After the encryption, Makop ransomware keeps running in an idle mode, waiting for the new files to cipher them, too. That’s why it is better to remove the virus from your system before you start any actions. Moreover, it is also able to obstruct the installation of new anti-malware software. It is not clear how it does this, but you will still fail at the stage of malware removal. So to remove it successfully, you must boot the system into Safe Mode - fortunately, this virus is not able to block it.
Another element that is obligatory to talk about is data theft. The practise of double extortion - one ransom for files decryption and the second - to keep the internal files unpublished - is not a new thing. People already know about ransomware to have the habit to download personal data from the victim’s PC. And Makop meets these expectations - it steals the files of almost all widely-used formats. Pictures, videos, Excel tables, databases, Photoshop projects - all those things are not just ciphered, but also uploaded on the cloud storage. Regardless of the fact if this data is important or not, you will get a note to pay another sum to avoid publishing it.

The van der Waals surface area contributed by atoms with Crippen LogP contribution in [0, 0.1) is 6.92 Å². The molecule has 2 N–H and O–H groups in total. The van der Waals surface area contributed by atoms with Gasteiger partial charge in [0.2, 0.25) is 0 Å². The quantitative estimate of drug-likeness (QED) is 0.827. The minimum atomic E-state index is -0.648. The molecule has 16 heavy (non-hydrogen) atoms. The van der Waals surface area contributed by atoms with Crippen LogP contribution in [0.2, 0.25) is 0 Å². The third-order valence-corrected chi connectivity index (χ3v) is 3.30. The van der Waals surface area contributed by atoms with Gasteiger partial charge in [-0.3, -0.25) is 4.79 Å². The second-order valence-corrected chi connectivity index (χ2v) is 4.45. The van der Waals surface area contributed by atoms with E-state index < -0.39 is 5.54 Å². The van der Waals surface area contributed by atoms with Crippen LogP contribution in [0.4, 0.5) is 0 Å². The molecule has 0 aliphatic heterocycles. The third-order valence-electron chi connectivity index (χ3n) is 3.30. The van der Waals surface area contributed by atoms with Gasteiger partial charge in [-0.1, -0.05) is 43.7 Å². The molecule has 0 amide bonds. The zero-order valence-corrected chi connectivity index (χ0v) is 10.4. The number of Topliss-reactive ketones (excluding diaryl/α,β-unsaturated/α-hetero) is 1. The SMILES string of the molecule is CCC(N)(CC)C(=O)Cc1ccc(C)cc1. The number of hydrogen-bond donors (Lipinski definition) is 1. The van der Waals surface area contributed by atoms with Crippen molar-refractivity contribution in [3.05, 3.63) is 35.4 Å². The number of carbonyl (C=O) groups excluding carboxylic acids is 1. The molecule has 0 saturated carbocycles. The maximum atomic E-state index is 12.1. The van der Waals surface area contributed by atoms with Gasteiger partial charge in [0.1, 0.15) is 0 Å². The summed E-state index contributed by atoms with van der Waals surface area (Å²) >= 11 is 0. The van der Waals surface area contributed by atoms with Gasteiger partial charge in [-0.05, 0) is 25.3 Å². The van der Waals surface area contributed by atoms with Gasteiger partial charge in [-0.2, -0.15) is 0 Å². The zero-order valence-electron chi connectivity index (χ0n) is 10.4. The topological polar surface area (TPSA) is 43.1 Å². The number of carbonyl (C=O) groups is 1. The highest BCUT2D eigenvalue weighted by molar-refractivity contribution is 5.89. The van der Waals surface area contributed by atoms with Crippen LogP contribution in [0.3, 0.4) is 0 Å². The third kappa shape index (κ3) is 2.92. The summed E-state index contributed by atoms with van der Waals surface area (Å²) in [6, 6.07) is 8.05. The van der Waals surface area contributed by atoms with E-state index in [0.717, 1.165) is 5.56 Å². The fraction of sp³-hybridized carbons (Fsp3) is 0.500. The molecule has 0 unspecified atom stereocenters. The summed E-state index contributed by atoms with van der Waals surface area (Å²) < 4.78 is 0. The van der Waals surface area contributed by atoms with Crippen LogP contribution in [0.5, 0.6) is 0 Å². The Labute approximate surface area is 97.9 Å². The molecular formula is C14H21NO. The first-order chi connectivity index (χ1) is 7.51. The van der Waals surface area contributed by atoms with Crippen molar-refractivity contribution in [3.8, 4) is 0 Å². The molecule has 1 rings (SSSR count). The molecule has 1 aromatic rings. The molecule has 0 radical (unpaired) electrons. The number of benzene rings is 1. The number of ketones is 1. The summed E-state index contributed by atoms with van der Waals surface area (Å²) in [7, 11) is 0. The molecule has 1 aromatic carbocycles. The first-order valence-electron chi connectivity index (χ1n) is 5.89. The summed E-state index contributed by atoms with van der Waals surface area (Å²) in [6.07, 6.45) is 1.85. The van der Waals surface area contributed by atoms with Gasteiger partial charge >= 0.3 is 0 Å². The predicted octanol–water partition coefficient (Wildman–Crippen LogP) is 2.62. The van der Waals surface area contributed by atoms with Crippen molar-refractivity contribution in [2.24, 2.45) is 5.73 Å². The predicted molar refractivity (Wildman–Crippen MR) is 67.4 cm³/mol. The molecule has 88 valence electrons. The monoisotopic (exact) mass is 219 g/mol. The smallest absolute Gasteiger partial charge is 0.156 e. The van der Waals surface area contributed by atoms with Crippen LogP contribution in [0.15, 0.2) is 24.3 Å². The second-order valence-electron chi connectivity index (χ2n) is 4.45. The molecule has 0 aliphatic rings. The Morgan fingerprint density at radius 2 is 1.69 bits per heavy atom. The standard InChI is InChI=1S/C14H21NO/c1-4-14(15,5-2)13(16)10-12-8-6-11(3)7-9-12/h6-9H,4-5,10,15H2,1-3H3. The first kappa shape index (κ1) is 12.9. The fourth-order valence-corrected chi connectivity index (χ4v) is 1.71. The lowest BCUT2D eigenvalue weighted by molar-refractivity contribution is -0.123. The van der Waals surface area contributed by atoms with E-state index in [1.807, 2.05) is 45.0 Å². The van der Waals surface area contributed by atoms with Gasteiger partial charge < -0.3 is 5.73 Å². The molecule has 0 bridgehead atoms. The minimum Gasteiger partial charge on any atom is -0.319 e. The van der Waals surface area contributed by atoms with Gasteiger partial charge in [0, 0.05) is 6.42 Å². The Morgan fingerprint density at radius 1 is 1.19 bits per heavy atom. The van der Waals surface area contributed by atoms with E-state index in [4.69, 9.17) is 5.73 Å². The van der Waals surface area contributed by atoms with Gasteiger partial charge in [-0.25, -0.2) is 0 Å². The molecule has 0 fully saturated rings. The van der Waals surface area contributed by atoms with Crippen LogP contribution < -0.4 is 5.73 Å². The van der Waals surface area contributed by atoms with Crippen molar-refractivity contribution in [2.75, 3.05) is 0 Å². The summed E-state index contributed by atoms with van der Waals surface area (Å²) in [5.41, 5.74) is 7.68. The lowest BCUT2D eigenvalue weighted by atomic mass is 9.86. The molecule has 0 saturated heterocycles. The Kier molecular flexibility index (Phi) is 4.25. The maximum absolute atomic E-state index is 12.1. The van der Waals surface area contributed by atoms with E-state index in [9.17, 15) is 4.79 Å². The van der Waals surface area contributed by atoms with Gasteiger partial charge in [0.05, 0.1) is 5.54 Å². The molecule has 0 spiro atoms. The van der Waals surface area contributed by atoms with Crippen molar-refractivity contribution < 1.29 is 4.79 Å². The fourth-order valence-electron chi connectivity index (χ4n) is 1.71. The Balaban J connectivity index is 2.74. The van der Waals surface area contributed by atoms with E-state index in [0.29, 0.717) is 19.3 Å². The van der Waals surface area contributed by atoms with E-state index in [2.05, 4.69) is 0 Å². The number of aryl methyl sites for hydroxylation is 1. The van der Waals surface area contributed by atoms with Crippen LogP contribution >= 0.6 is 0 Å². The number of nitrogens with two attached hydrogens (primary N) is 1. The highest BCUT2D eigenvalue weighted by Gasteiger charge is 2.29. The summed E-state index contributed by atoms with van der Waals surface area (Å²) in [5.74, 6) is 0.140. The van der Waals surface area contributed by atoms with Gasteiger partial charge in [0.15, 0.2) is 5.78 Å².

Is Makop recognizable?
Being active since January 2020, Makop ransomware committed only several serious attacks. The commonly-chosen targets are small companies, and this thesis is partially confirmed by the average ransom of $40,000. Here is the list of the extensions used by that ransomware family. Extensions are sorted by their chronological order: